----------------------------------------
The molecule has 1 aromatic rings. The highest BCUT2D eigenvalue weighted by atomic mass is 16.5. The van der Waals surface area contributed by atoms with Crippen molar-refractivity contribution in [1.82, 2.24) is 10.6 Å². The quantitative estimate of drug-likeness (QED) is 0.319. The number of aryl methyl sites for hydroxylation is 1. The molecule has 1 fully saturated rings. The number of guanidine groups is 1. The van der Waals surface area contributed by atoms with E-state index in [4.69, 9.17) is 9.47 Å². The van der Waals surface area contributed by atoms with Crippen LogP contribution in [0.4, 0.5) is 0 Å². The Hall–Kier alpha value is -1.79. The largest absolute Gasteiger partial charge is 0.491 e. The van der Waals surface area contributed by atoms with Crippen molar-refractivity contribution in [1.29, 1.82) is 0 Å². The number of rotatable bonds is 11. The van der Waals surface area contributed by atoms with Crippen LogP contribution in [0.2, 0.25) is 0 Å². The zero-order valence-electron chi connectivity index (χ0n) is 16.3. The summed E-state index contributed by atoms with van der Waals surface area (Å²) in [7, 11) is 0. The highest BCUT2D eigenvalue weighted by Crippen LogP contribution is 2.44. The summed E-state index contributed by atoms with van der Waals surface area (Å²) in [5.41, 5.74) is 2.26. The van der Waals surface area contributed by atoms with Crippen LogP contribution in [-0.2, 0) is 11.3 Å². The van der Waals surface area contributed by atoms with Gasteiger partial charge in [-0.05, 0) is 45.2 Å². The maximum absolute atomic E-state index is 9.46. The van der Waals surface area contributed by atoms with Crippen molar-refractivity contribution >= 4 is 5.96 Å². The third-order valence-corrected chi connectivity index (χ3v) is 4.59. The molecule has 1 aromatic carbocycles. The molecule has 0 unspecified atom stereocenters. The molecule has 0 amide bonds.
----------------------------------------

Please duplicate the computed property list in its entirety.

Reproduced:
The molecule has 1 aromatic rings. The highest BCUT2D eigenvalue weighted by atomic mass is 16.5. The van der Waals surface area contributed by atoms with Crippen molar-refractivity contribution in [1.82, 2.24) is 10.6 Å². The quantitative estimate of drug-likeness (QED) is 0.319. The number of aryl methyl sites for hydroxylation is 1. The molecule has 1 fully saturated rings. The number of guanidine groups is 1. The van der Waals surface area contributed by atoms with E-state index in [4.69, 9.17) is 9.47 Å². The van der Waals surface area contributed by atoms with Crippen LogP contribution in [0.4, 0.5) is 0 Å². The Hall–Kier alpha value is -1.79. The largest absolute Gasteiger partial charge is 0.491 e. The van der Waals surface area contributed by atoms with Crippen molar-refractivity contribution in [1.29, 1.82) is 0 Å². The number of rotatable bonds is 11. The van der Waals surface area contributed by atoms with Crippen LogP contribution in [0.2, 0.25) is 0 Å². The zero-order valence-electron chi connectivity index (χ0n) is 16.3. The summed E-state index contributed by atoms with van der Waals surface area (Å²) in [7, 11) is 0. The highest BCUT2D eigenvalue weighted by Crippen LogP contribution is 2.44. The summed E-state index contributed by atoms with van der Waals surface area (Å²) in [5.41, 5.74) is 2.26. The van der Waals surface area contributed by atoms with Crippen LogP contribution in [-0.2, 0) is 11.3 Å². The van der Waals surface area contributed by atoms with Gasteiger partial charge in [-0.05, 0) is 45.2 Å². The maximum absolute atomic E-state index is 9.46. The van der Waals surface area contributed by atoms with Crippen molar-refractivity contribution >= 4 is 5.96 Å². The third-order valence-corrected chi connectivity index (χ3v) is 4.59. The molecule has 1 aromatic carbocycles. The molecule has 0 unspecified atom stereocenters. The molecule has 0 amide bonds.